Ignoring Advice Profitable

By May, Bill | THE JOURNAL RECORD, August 12, 1989 | Go to article overview

Ignoring Advice Profitable


May, Bill, THE JOURNAL RECORD


If Jennifer Runyeon had listened to her boss in her first job out of college, today she wouldn't own two companies with plants in two states and huge expansion plans.

When Runyeon, a 1982 graduate of Southern Methodist University, asked her boss if she could enter training to become a commodity broker, she met a lot of resistance.

"I was working as an assistant to a broker and felt I wanted to move up," she said. "He told me that already I had two strikes against me, that I was too young and I was a woman.

"Two months later I started my own commodity brokerage business and have three men working for me now."

It was this experience, plus knowledge gained since 1982, that led Runyeon to buy a second business and open a plant and distribution center in Hugo, Okla.

While working as a commodity broker, Runyeon found she had some excess time, so she developed a business to broker other businesses.

In late 1988, a business associate told her about an ad in a business newspaper for a New Jersey company which made a new type of windshield wiper. Although the company was involved with bankruptcy proceedings, Runyeon investigated, felt the product had potential and decided to buy the whole company.

After buying the production company plus inventory and patents, Runyeon created Dauntless Marketing Inc. to handle marketing for this product, and others which the company may develop.

Today, Dauntless Marketing has an assembly plant in Hugo to manufacture Tripledge windshield wiper blades which are guaranteed for the life of the car. In addition, two other products, Shade, a sunscreen for car finishes, and Marine Shade, a sunscreen for boat finishes, are produced for the company in a plant in Denton, Texas.

All three products are distributed from the Hugo plant site.

Dauntless Marketing, which has 30 employees in Hugo, has 20 employees in the Dallas headquarters while Contemporary Financial Futures Corp., the commodity brokerage company, also in Dallas, has four full-time brokers and a part-time secretary, she said.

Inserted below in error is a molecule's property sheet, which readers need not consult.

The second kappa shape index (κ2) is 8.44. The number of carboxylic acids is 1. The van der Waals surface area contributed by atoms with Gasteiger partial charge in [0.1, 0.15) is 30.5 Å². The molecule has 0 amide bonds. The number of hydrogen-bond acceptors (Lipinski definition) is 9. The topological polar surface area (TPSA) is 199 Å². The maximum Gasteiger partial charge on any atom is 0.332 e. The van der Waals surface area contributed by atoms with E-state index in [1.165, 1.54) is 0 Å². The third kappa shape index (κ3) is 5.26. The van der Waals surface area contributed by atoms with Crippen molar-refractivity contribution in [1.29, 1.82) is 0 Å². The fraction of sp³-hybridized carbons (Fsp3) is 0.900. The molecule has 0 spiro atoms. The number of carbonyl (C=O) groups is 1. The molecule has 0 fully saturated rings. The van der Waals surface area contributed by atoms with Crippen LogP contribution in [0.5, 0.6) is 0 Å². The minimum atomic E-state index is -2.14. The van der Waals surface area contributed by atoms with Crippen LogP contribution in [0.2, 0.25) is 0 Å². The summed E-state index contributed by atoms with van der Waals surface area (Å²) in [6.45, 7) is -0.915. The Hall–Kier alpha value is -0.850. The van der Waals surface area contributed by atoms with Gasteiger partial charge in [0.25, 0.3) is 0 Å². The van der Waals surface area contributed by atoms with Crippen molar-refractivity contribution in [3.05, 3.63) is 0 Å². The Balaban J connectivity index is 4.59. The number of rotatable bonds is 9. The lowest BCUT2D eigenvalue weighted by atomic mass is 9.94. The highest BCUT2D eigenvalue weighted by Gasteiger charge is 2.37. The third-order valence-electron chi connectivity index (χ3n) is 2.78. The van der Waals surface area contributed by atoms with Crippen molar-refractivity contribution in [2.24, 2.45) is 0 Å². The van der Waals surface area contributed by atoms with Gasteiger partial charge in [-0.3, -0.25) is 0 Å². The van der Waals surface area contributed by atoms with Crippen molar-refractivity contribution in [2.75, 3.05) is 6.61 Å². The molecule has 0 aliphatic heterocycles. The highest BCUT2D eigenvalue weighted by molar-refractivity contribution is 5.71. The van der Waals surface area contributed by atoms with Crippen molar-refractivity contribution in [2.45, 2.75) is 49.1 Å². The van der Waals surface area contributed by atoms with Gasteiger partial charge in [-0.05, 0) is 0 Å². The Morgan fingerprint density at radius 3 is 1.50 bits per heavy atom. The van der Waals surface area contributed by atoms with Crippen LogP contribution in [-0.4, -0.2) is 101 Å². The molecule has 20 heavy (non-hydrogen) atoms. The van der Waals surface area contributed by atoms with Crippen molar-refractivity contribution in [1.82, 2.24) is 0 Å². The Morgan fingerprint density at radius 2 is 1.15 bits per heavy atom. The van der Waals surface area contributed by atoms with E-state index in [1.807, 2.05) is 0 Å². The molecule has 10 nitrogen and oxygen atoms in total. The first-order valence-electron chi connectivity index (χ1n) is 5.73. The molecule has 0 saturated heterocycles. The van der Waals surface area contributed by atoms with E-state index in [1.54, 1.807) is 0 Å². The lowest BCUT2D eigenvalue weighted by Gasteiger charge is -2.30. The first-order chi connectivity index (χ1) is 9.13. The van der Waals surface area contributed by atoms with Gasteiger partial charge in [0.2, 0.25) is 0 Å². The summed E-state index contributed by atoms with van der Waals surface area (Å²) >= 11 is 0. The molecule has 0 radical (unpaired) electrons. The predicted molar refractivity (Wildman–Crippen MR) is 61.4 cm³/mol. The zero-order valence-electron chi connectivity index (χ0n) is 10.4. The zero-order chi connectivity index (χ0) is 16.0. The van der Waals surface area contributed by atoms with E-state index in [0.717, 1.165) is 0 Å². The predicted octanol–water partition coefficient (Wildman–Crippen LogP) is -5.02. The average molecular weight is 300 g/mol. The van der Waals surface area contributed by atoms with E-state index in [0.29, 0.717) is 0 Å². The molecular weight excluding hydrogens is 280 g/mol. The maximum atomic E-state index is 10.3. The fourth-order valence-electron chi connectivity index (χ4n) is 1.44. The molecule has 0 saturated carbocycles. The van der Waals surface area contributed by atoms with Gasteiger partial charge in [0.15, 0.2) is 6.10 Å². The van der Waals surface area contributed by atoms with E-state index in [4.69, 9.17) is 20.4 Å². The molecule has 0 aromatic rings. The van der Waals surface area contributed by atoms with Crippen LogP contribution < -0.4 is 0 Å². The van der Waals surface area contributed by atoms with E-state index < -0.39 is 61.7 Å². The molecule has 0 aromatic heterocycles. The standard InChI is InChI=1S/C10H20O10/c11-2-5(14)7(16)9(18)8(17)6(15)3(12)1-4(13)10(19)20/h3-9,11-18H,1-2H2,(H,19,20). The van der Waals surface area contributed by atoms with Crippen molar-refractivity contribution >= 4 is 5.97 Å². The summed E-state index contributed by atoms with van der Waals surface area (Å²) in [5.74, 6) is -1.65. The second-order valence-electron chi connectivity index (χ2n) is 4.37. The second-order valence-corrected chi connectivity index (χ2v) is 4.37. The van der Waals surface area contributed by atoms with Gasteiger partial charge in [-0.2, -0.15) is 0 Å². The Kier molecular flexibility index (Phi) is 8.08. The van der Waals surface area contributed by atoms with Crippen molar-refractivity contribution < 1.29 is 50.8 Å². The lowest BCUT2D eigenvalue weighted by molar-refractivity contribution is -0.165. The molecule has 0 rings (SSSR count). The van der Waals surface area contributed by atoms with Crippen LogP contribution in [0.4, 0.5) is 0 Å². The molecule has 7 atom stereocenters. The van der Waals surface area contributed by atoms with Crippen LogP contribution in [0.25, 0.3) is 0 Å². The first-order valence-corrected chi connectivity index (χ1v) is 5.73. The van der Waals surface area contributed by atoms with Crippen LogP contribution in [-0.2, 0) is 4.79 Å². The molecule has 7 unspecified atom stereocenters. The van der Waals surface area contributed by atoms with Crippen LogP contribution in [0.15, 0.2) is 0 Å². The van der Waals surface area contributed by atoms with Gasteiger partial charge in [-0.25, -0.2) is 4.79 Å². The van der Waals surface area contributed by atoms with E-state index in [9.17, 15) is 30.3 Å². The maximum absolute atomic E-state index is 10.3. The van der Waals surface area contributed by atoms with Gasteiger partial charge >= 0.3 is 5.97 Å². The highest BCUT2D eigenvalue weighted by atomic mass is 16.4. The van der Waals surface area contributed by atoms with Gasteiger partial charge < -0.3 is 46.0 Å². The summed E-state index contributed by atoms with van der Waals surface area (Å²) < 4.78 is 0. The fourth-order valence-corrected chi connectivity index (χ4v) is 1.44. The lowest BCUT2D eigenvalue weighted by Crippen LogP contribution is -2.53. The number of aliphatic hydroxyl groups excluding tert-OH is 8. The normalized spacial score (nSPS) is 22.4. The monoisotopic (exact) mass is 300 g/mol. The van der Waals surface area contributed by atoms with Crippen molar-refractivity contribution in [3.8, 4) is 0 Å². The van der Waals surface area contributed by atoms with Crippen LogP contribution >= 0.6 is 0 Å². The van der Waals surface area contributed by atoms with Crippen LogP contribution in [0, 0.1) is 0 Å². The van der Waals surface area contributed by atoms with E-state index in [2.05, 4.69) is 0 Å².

Since all three products distributed by Dauntless are in what has been perceived as a male-dominated sphere, Runyeon said she also met a lot of resistance because of her gender in the new company.

"I've overcome it though, and probably my sex is more of a benefit for me now than it was a hinderance," she said. "Now, it opens doors for me, people have heard about the product and there are not many women in this type of business."

After investigating Tripledge Windshield Wiper Corp. of New Jersey, Runyeon was quick to recognize the potential of the product, but noticed the existing company did not take full advantage of that potential through its marketing concept.

"They went to the automotive aftermarket, trying to sell the wipers through jobbers and distributors to auto parts retailers," she said. "These blades, which cost $19.95 would be lying there on a shelf next to the other, better known and less expensive blades.

"Nobody that I know of ever asks for windshield wiper blades by name, they just say what kind of car they have and ask for an inexpensive blade.

"Tripledge just couldn't compete that way.

"Because these blades are guaranteed for the life of a car, I felt that direct marketing was a better approach, so I investigated that possibility.

"The older company had done some direct marketing, but their volume was not high enough to support the high cost of the magazines they had selected. …

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